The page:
For many startups, the term platform agnostic represents a kind of unattainable utopia in the world of mobile apps. The idea that a development team has only to create an app for one mobile platform and have it easily converted to work with the rest is an undeniably attractive one.
The upshot is that when people think of platform agnosticism, they think of clunkers like Facebook’s original app, whose web-based interface was widely reviled for its sluggish performance. As a result, many dismiss the concept as good in theory but irredeemably flawed in practice.
While this mindset is understandable, it mistakes platform agnosticism for an all-or-nothing proposition — that applications are either developed for everything or go completely native. But, for many companies, the sweet spot is actually somewhere in between.
Build Once, Deploy Everywhere
The advantages of this approach are pretty straightforward: Coders and designers have less work, and the user interface is the same across all devices. This makes it easier for a startup to give its app a defining look and feel that carries over on every device, and it usually helps cut down the learning curve for users.
In some cases, these advantages alone are enough to pursue a mostly platform-agnostic design. Rdio, for instance, used Xamarin to create a one-size-fits-all app that’s still considered by many to be one of the most beautiful and intuitive streaming apps available. Even as the company gets ready to close its doors, it’s still praised for the look and feel of its mobile apps.
But for many companies who want to take advantage of each OS’s unique features and available hardware acceleration, a hybrid solution is probably a better way to go.
While hybrids can be made in many ways, it usually means taking a platform-agnostic approach to design while using native code to make it work. This approach helps define the brand and create a consistent experience across all devices while maintaining the performance advantages of each platform.
It also means that when it comes time to incorporate feedback for the next version, developers can gather it from a wide swath of users and deploy the selected changes across devices.
Making the Agnostic Approach Work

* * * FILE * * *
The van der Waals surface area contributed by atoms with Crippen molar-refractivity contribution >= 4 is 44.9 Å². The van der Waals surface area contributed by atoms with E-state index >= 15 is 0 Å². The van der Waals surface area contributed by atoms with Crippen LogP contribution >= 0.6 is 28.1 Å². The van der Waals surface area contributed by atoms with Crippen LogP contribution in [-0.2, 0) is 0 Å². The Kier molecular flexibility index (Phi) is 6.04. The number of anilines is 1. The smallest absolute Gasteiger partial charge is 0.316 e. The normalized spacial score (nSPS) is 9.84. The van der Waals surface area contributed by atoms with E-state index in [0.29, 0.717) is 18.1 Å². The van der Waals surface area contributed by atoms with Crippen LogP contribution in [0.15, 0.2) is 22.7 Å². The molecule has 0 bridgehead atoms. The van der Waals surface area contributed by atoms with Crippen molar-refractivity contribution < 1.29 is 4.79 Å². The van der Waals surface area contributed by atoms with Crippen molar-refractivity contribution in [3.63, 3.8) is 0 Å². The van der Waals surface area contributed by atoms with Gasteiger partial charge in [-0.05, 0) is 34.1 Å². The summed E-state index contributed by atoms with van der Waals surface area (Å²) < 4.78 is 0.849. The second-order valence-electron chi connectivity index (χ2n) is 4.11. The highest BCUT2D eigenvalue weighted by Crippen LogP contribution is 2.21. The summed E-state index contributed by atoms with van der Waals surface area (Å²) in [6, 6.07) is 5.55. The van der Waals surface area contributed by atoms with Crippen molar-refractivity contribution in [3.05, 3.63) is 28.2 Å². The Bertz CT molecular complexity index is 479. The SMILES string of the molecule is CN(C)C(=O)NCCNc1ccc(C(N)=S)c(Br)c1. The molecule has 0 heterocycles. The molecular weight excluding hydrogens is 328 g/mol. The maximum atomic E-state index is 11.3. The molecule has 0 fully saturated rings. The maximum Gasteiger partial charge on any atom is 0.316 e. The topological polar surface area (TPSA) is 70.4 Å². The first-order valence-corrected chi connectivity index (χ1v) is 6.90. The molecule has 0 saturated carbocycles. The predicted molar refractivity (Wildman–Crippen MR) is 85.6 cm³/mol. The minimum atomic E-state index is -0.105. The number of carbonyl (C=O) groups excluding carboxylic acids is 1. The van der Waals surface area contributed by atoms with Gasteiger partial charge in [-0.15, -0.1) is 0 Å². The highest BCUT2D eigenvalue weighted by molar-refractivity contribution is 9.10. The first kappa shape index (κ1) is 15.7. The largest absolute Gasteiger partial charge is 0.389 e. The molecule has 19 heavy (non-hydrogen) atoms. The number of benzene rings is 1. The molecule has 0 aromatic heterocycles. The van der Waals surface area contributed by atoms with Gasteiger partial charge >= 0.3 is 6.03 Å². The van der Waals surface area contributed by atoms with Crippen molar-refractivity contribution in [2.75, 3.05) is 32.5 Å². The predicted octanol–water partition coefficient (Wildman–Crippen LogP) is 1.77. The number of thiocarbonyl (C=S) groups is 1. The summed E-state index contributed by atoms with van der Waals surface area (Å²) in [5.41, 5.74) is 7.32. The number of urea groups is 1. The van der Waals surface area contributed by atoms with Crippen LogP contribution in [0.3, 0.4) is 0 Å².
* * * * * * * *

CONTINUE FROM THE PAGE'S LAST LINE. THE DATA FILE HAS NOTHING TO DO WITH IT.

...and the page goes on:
To implement a hybrid approach that incorporates the best of both worlds for a particular app, take these three main actions:
- Figure out what technology the app needs to perform. Especially true for young startups with limited resources, it’s important to understand the ins and outs of the specific technology to be deployed before choosing the system for executing it.
Not every platform-agnostic solution is the same, so if a system requires significant effort to get the desired features or design out of it, then it isn’t the right solution. While platform agnosticism is partly about saving money, doing so at the expense of core features will not yield positive results.
- Keep it simple. Users want responsive, stable apps first and foremost. While this is true regardless of the approach, it’s especially important to remember when looking at a platform-agnostic design. Keep things simple in the 1.0 version in order to make sure the design works across platforms. If the core design functions well on every platform, then the app is heading in the right direction.
- Keep native developers on hand. Even for those diving headfirst into a platform-agnostic approach, there will always be little features or design elements that can’t be implemented without native code. Deploying to multiple platforms will yield better user saturation, but achieving that is pointless if part of the app is broken for a specific platform.
A platform agnostic approach is not a zero-sum game. Implemented in the proper ratio, this approach can save money and give an app a memorable and distinctive look while allowing it to function well within each mobile operating system. While getting the process right can be a tightrope walk, the potential benefits are well worth the effort.
Image credit: CC by Quinn Dombrowski